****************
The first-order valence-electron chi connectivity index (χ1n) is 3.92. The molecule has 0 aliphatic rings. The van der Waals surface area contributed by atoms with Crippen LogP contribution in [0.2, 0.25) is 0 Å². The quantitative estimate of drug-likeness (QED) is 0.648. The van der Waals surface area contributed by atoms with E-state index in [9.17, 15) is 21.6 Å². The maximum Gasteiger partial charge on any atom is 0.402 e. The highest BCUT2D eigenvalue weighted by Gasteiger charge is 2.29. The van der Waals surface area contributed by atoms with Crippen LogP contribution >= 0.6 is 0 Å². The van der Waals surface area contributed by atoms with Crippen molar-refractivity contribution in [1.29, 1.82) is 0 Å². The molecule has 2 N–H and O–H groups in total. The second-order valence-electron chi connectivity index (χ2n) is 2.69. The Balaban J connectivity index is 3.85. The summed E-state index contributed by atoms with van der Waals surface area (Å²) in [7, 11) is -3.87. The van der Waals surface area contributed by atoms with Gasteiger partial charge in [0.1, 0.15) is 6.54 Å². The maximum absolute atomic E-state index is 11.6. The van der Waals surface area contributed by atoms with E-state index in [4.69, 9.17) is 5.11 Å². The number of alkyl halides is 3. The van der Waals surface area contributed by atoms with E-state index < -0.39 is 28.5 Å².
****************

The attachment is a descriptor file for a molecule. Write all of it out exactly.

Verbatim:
The first-order valence-electron chi connectivity index (χ1n) is 3.92. The molecule has 0 aliphatic rings. The van der Waals surface area contributed by atoms with Crippen LogP contribution in [0.2, 0.25) is 0 Å². The quantitative estimate of drug-likeness (QED) is 0.648. The van der Waals surface area contributed by atoms with E-state index in [9.17, 15) is 21.6 Å². The maximum Gasteiger partial charge on any atom is 0.402 e. The highest BCUT2D eigenvalue weighted by Gasteiger charge is 2.29. The van der Waals surface area contributed by atoms with Crippen LogP contribution >= 0.6 is 0 Å². The van der Waals surface area contributed by atoms with Crippen molar-refractivity contribution in [1.29, 1.82) is 0 Å². The molecule has 2 N–H and O–H groups in total. The second-order valence-electron chi connectivity index (χ2n) is 2.69. The Balaban J connectivity index is 3.85. The summed E-state index contributed by atoms with van der Waals surface area (Å²) in [7, 11) is -3.87. The van der Waals surface area contributed by atoms with Gasteiger partial charge in [0.1, 0.15) is 6.54 Å². The maximum absolute atomic E-state index is 11.6. The van der Waals surface area contributed by atoms with E-state index in [4.69, 9.17) is 5.11 Å². The number of alkyl halides is 3. The van der Waals surface area contributed by atoms with E-state index < -0.39 is 28.5 Å².